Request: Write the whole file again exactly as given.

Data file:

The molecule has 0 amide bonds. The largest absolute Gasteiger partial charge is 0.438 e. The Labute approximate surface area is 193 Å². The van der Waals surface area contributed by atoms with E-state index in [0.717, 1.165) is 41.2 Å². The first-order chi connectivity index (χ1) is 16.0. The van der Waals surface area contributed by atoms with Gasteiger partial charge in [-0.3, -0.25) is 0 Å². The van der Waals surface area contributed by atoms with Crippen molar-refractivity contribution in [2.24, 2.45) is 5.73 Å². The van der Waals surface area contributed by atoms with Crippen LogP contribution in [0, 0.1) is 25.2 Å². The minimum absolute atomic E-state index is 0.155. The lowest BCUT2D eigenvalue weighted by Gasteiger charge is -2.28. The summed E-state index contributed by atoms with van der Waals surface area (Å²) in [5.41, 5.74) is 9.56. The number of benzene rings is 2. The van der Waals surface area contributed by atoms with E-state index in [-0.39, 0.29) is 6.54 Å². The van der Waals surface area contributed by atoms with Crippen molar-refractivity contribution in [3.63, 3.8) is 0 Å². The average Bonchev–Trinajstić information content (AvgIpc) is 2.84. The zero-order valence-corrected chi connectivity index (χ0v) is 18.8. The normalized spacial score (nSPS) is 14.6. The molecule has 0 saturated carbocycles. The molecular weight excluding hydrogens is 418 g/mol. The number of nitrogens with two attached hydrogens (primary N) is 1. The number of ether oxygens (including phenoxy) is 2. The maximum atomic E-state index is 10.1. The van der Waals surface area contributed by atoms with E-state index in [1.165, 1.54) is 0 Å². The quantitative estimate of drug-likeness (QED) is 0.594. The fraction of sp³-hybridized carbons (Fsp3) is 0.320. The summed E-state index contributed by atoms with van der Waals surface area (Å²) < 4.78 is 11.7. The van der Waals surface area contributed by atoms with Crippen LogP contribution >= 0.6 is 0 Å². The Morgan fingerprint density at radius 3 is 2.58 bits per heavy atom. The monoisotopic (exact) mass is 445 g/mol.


The molecule has 0 amide bonds. The largest absolute Gasteiger partial charge is 0.438 e. The Labute approximate surface area is 193 Å². The van der Waals surface area contributed by atoms with E-state index in [0.717, 1.165) is 41.2 Å². The first-order chi connectivity index (χ1) is 16.0. The van der Waals surface area contributed by atoms with Gasteiger partial charge in [-0.3, -0.25) is 0 Å². The van der Waals surface area contributed by atoms with Crippen molar-refractivity contribution in [2.24, 2.45) is 5.73 Å². The van der Waals surface area contributed by atoms with Crippen LogP contribution in [0, 0.1) is 25.2 Å². The minimum absolute atomic E-state index is 0.155. The lowest BCUT2D eigenvalue weighted by Gasteiger charge is -2.28. The summed E-state index contributed by atoms with van der Waals surface area (Å²) in [5.41, 5.74) is 9.56. The number of benzene rings is 2. The van der Waals surface area contributed by atoms with E-state index in [-0.39, 0.29) is 6.54 Å². The van der Waals surface area contributed by atoms with Crippen molar-refractivity contribution in [3.63, 3.8) is 0 Å². The average Bonchev–Trinajstić information content (AvgIpc) is 2.84. The zero-order valence-corrected chi connectivity index (χ0v) is 18.8. The normalized spacial score (nSPS) is 14.6. The molecule has 0 saturated carbocycles. The molecular weight excluding hydrogens is 418 g/mol. The number of nitrogens with two attached hydrogens (primary N) is 1. The number of ether oxygens (including phenoxy) is 2. The maximum atomic E-state index is 10.1. The van der Waals surface area contributed by atoms with E-state index in [1.165, 1.54) is 0 Å². The quantitative estimate of drug-likeness (QED) is 0.594. The fraction of sp³-hybridized carbons (Fsp3) is 0.320. The summed E-state index contributed by atoms with van der Waals surface area (Å²) < 4.78 is 11.7. The van der Waals surface area contributed by atoms with Crippen LogP contribution >= 0.6 is 0 Å². The Morgan fingerprint density at radius 3 is 2.58 bits per heavy atom. The monoisotopic (exact) mass is 445 g/mol.